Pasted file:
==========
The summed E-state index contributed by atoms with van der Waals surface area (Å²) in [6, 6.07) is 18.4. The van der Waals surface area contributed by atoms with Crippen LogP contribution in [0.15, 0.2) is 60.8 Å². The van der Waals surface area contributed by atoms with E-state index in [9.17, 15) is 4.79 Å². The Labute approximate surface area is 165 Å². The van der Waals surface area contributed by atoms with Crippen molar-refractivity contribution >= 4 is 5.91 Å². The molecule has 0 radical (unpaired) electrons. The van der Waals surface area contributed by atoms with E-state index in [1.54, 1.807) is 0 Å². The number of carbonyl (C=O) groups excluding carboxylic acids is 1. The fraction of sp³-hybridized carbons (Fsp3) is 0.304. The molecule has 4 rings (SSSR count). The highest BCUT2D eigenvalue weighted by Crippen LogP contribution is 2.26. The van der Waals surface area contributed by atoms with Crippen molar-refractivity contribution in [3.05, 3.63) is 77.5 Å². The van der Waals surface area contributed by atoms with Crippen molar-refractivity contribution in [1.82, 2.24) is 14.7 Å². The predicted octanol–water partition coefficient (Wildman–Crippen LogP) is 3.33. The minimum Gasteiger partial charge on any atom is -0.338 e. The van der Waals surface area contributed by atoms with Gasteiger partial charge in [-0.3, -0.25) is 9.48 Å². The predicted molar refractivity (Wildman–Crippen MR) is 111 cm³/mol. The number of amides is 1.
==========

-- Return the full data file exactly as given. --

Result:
The summed E-state index contributed by atoms with van der Waals surface area (Å²) in [6, 6.07) is 18.4. The van der Waals surface area contributed by atoms with Crippen LogP contribution in [0.15, 0.2) is 60.8 Å². The van der Waals surface area contributed by atoms with E-state index in [9.17, 15) is 4.79 Å². The Labute approximate surface area is 165 Å². The van der Waals surface area contributed by atoms with Crippen molar-refractivity contribution >= 4 is 5.91 Å². The molecule has 0 radical (unpaired) electrons. The van der Waals surface area contributed by atoms with E-state index in [1.54, 1.807) is 0 Å². The number of carbonyl (C=O) groups excluding carboxylic acids is 1. The fraction of sp³-hybridized carbons (Fsp3) is 0.304. The molecule has 4 rings (SSSR count). The highest BCUT2D eigenvalue weighted by Crippen LogP contribution is 2.26. The van der Waals surface area contributed by atoms with Crippen molar-refractivity contribution in [3.05, 3.63) is 77.5 Å². The van der Waals surface area contributed by atoms with Crippen molar-refractivity contribution in [1.82, 2.24) is 14.7 Å². The predicted octanol–water partition coefficient (Wildman–Crippen LogP) is 3.33. The minimum Gasteiger partial charge on any atom is -0.338 e. The van der Waals surface area contributed by atoms with Gasteiger partial charge in [-0.3, -0.25) is 9.48 Å². The predicted molar refractivity (Wildman–Crippen MR) is 111 cm³/mol. The number of amides is 1.